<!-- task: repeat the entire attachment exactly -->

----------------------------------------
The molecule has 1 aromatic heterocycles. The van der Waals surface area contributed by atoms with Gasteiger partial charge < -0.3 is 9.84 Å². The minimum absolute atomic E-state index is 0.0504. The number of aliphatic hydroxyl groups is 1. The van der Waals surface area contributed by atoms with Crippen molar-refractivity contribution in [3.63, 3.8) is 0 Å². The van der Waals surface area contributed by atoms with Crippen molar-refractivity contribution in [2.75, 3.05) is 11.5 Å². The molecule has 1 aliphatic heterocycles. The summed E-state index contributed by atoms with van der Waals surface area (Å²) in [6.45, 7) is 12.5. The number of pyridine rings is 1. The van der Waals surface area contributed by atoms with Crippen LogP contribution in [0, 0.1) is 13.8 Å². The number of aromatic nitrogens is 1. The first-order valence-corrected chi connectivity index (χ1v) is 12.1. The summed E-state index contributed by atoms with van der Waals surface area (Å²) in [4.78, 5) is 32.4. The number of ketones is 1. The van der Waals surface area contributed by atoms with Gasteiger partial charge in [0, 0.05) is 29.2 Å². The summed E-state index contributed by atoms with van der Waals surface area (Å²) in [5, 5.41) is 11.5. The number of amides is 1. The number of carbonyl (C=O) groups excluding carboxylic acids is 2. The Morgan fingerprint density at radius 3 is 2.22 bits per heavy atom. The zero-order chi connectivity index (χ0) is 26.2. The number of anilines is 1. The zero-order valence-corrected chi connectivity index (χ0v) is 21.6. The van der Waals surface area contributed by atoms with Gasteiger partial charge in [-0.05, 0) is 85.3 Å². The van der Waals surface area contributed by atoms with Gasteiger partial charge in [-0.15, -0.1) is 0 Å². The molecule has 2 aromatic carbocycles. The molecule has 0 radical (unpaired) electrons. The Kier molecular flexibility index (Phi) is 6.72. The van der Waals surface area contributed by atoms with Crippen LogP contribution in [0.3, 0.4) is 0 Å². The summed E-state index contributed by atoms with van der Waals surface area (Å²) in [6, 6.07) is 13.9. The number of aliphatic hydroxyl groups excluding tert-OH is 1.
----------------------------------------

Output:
The molecule has 1 aromatic heterocycles. The van der Waals surface area contributed by atoms with Gasteiger partial charge < -0.3 is 9.84 Å². The minimum absolute atomic E-state index is 0.0504. The number of aliphatic hydroxyl groups is 1. The van der Waals surface area contributed by atoms with Crippen molar-refractivity contribution in [3.63, 3.8) is 0 Å². The van der Waals surface area contributed by atoms with Crippen molar-refractivity contribution in [2.75, 3.05) is 11.5 Å². The molecule has 1 aliphatic heterocycles. The summed E-state index contributed by atoms with van der Waals surface area (Å²) in [6.45, 7) is 12.5. The number of pyridine rings is 1. The van der Waals surface area contributed by atoms with Crippen LogP contribution in [0, 0.1) is 13.8 Å². The number of aromatic nitrogens is 1. The first-order valence-corrected chi connectivity index (χ1v) is 12.1. The summed E-state index contributed by atoms with van der Waals surface area (Å²) in [4.78, 5) is 32.4. The number of ketones is 1. The van der Waals surface area contributed by atoms with Gasteiger partial charge in [0, 0.05) is 29.2 Å². The summed E-state index contributed by atoms with van der Waals surface area (Å²) in [5, 5.41) is 11.5. The number of amides is 1. The number of carbonyl (C=O) groups excluding carboxylic acids is 2. The Morgan fingerprint density at radius 3 is 2.22 bits per heavy atom. The zero-order chi connectivity index (χ0) is 26.2. The number of anilines is 1. The zero-order valence-corrected chi connectivity index (χ0v) is 21.6. The van der Waals surface area contributed by atoms with Gasteiger partial charge in [-0.05, 0) is 85.3 Å². The van der Waals surface area contributed by atoms with Gasteiger partial charge in [-0.15, -0.1) is 0 Å². The molecule has 2 aromatic carbocycles. The molecule has 0 radical (unpaired) electrons. The Kier molecular flexibility index (Phi) is 6.72. The van der Waals surface area contributed by atoms with Crippen LogP contribution in [0.3, 0.4) is 0 Å². The summed E-state index contributed by atoms with van der Waals surface area (Å²) in [6, 6.07) is 13.9. The number of aliphatic hydroxyl groups excluding tert-OH is 1.